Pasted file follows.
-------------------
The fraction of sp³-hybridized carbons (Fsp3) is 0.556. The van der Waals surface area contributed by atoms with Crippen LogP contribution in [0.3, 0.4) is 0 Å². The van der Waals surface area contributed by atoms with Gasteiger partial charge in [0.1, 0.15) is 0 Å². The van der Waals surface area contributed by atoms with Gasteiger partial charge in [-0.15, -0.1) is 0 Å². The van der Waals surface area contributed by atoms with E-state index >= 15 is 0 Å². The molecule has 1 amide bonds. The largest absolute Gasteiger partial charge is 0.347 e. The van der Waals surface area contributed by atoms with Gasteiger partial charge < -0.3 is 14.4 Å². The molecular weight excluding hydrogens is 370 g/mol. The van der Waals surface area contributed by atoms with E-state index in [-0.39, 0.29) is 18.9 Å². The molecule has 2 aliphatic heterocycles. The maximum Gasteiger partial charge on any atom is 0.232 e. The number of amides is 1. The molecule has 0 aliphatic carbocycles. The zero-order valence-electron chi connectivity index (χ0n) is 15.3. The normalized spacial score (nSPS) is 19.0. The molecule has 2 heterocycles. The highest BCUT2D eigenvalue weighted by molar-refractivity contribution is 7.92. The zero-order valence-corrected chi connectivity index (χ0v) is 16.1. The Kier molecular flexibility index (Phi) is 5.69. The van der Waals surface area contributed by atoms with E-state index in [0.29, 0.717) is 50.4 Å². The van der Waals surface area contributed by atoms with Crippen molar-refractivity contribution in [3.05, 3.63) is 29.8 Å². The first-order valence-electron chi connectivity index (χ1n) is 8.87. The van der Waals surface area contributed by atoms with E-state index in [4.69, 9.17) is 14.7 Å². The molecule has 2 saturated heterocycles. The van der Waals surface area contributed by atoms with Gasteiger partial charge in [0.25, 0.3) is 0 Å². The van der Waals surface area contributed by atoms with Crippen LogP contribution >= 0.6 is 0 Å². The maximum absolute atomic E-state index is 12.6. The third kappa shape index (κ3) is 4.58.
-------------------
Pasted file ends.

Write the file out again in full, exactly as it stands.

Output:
The fraction of sp³-hybridized carbons (Fsp3) is 0.556. The van der Waals surface area contributed by atoms with Crippen LogP contribution in [0.3, 0.4) is 0 Å². The van der Waals surface area contributed by atoms with Gasteiger partial charge in [0.1, 0.15) is 0 Å². The van der Waals surface area contributed by atoms with Gasteiger partial charge in [-0.15, -0.1) is 0 Å². The van der Waals surface area contributed by atoms with E-state index >= 15 is 0 Å². The molecule has 1 amide bonds. The largest absolute Gasteiger partial charge is 0.347 e. The van der Waals surface area contributed by atoms with Gasteiger partial charge < -0.3 is 14.4 Å². The molecular weight excluding hydrogens is 370 g/mol. The van der Waals surface area contributed by atoms with E-state index in [-0.39, 0.29) is 18.9 Å². The molecule has 2 aliphatic heterocycles. The maximum Gasteiger partial charge on any atom is 0.232 e. The number of amides is 1. The molecule has 0 aliphatic carbocycles. The zero-order valence-electron chi connectivity index (χ0n) is 15.3. The normalized spacial score (nSPS) is 19.0. The molecule has 2 heterocycles. The highest BCUT2D eigenvalue weighted by molar-refractivity contribution is 7.92. The zero-order valence-corrected chi connectivity index (χ0v) is 16.1. The Kier molecular flexibility index (Phi) is 5.69. The van der Waals surface area contributed by atoms with E-state index in [0.29, 0.717) is 50.4 Å². The van der Waals surface area contributed by atoms with Crippen molar-refractivity contribution in [3.05, 3.63) is 29.8 Å². The first-order valence-electron chi connectivity index (χ1n) is 8.87. The van der Waals surface area contributed by atoms with E-state index in [4.69, 9.17) is 14.7 Å². The molecule has 2 saturated heterocycles. The van der Waals surface area contributed by atoms with Gasteiger partial charge in [0.25, 0.3) is 0 Å². The van der Waals surface area contributed by atoms with Crippen LogP contribution >= 0.6 is 0 Å². The maximum absolute atomic E-state index is 12.6. The third kappa shape index (κ3) is 4.58.